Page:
I remember asking my parents to avoid buying groceries in plastic packaging and urging them to start composting. I remember gathering bottles and cans strewn on the side of the road and putting them in my backpack on walks home from school.

These are all things I still do. To be honest, I don’t look at the world the same way anymore. Educating oneself about the environmental crisis and our everyday actions that contribute to it is like putting on a pair of prescription glasses, adopting a new lens to view your surroundings with. 

And the truth is that once they’re on, these glasses cannot come off. The climate crisis is something I can’t ignore or disentangle from my own life.

How could I, when the melting of ice sheets in the Antarctic is causing krill to rapidly die off and Adélie penguins to starve? When Asian elephants are wandering miles in vain to find water for their calves? When coral are in such agony in superheated waters that they have to expel their symbiotic algae, turning from colorful havens of life to gray skeletons?

I’m sharing my raw, unfiltered feelings because, quite frankly, they can be overwhelming at times. They can feel like a dead weight in my stomach, and at the same time so insignificant in the face of such a monstrous issue. 

But perhaps I’m also sharing these bleak emotions to remind myself that there is another, far more powerful one. One that has dwelled in my heart and stubbornly refused to flicker out amid gusts of pessimism and despair: hope.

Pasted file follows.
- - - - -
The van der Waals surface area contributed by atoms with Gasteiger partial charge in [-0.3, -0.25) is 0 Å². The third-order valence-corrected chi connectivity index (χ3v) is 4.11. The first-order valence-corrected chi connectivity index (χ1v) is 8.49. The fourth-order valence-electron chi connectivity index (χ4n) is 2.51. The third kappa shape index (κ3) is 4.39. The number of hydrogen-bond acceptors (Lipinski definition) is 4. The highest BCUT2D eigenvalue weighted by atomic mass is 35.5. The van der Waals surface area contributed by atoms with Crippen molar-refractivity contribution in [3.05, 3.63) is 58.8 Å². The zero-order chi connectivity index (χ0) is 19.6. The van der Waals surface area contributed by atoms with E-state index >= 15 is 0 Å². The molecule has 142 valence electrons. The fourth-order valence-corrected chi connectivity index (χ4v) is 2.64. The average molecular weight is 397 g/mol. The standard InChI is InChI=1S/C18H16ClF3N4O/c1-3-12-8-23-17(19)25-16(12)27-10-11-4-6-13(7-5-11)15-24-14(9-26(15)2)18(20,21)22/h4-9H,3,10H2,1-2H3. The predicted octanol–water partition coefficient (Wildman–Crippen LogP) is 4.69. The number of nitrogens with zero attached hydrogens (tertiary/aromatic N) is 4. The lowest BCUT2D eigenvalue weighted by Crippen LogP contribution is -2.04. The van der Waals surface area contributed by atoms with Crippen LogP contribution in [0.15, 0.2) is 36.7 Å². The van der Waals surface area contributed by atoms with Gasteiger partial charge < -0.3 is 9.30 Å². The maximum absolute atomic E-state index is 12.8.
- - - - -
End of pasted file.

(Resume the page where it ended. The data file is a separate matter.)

I’ve found hope in environmental action. In joining local organizations like SanDiego350 and Youth4Climate, I’ve planned educational summits, strikes and rallies in the community, met with local policymakers to discuss environmental legislation and spoken at the City of San Diego’s Environment Committee. I’ve worked with SDUHSD officials on our district’s climate action and made environmental journalism my unofficial beat on the Falconer, writing stories about climate change and its impacts in San Diego.

I’ve found hope in all the wonderful and incredibly inspiring people I’ve met on my environmental journey: climate scientists, botanists, oceanographers, park rangers, fellow youth activists and more — people dedicating their lives to studying and protecting our planet.

I’ve found hope in the sheer resiliency of nature. I’ve learned to appreciate how unfathomably complex and interconnected Earth’s ecosystems are, like orchestras playing in flawless harmony with each other.

I’ve found hope in the warm kiss of the sun on my cheek and the tendrils of gold threading through the clouds in the evening. In the whisper of the wind through the pine trees, the symphony of birdsong rising from the canyon, the low hum of a bumblebee collecting pollen from a purple rose and the gentle sigh of the ocean as it spreads itself thin on the sand.

Don’t give up now, they all seem to say. Our planet still needs you. 

Your future still needs you.